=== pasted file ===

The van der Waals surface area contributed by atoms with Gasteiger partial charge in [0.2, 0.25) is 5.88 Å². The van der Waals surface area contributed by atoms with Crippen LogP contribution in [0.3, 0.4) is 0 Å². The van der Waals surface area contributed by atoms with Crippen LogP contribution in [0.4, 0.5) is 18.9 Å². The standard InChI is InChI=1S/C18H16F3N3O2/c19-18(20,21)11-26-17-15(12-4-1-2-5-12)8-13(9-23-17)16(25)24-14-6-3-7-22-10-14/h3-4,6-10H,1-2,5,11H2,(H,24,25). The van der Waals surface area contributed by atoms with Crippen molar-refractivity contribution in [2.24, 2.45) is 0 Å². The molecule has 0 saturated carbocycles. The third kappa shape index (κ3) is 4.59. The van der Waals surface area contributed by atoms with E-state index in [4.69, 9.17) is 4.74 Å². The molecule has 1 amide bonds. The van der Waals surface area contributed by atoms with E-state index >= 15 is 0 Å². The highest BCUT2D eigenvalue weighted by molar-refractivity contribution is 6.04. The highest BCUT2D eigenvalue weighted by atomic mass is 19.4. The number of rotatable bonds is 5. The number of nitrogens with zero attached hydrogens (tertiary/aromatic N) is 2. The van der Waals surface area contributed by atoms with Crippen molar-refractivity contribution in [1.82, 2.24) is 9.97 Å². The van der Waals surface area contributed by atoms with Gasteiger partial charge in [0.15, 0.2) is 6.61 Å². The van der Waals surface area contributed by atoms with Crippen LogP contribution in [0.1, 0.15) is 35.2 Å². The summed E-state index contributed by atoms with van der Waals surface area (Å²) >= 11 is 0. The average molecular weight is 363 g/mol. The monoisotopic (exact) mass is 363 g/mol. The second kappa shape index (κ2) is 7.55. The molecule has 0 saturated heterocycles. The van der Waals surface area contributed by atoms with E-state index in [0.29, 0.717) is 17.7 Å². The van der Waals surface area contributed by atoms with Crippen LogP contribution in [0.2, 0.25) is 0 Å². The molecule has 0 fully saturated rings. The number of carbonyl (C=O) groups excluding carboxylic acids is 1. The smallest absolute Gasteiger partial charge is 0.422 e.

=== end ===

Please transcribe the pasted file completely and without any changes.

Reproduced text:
The van der Waals surface area contributed by atoms with Gasteiger partial charge in [0.2, 0.25) is 5.88 Å². The van der Waals surface area contributed by atoms with Crippen LogP contribution in [0.3, 0.4) is 0 Å². The van der Waals surface area contributed by atoms with Crippen LogP contribution in [0.4, 0.5) is 18.9 Å². The standard InChI is InChI=1S/C18H16F3N3O2/c19-18(20,21)11-26-17-15(12-4-1-2-5-12)8-13(9-23-17)16(25)24-14-6-3-7-22-10-14/h3-4,6-10H,1-2,5,11H2,(H,24,25). The van der Waals surface area contributed by atoms with Crippen molar-refractivity contribution in [2.24, 2.45) is 0 Å². The molecule has 0 saturated carbocycles. The third kappa shape index (κ3) is 4.59. The van der Waals surface area contributed by atoms with E-state index in [4.69, 9.17) is 4.74 Å². The molecule has 1 amide bonds. The van der Waals surface area contributed by atoms with E-state index >= 15 is 0 Å². The highest BCUT2D eigenvalue weighted by molar-refractivity contribution is 6.04. The highest BCUT2D eigenvalue weighted by atomic mass is 19.4. The number of rotatable bonds is 5. The number of nitrogens with zero attached hydrogens (tertiary/aromatic N) is 2. The van der Waals surface area contributed by atoms with Crippen molar-refractivity contribution in [1.82, 2.24) is 9.97 Å². The van der Waals surface area contributed by atoms with Gasteiger partial charge in [0.15, 0.2) is 6.61 Å². The van der Waals surface area contributed by atoms with Crippen LogP contribution in [0.1, 0.15) is 35.2 Å². The summed E-state index contributed by atoms with van der Waals surface area (Å²) >= 11 is 0. The average molecular weight is 363 g/mol. The monoisotopic (exact) mass is 363 g/mol. The second kappa shape index (κ2) is 7.55. The molecule has 0 saturated heterocycles. The van der Waals surface area contributed by atoms with E-state index in [0.29, 0.717) is 17.7 Å². The van der Waals surface area contributed by atoms with Crippen LogP contribution in [0.2, 0.25) is 0 Å². The molecule has 0 fully saturated rings. The number of carbonyl (C=O) groups excluding carboxylic acids is 1. The smallest absolute Gasteiger partial charge is 0.422 e.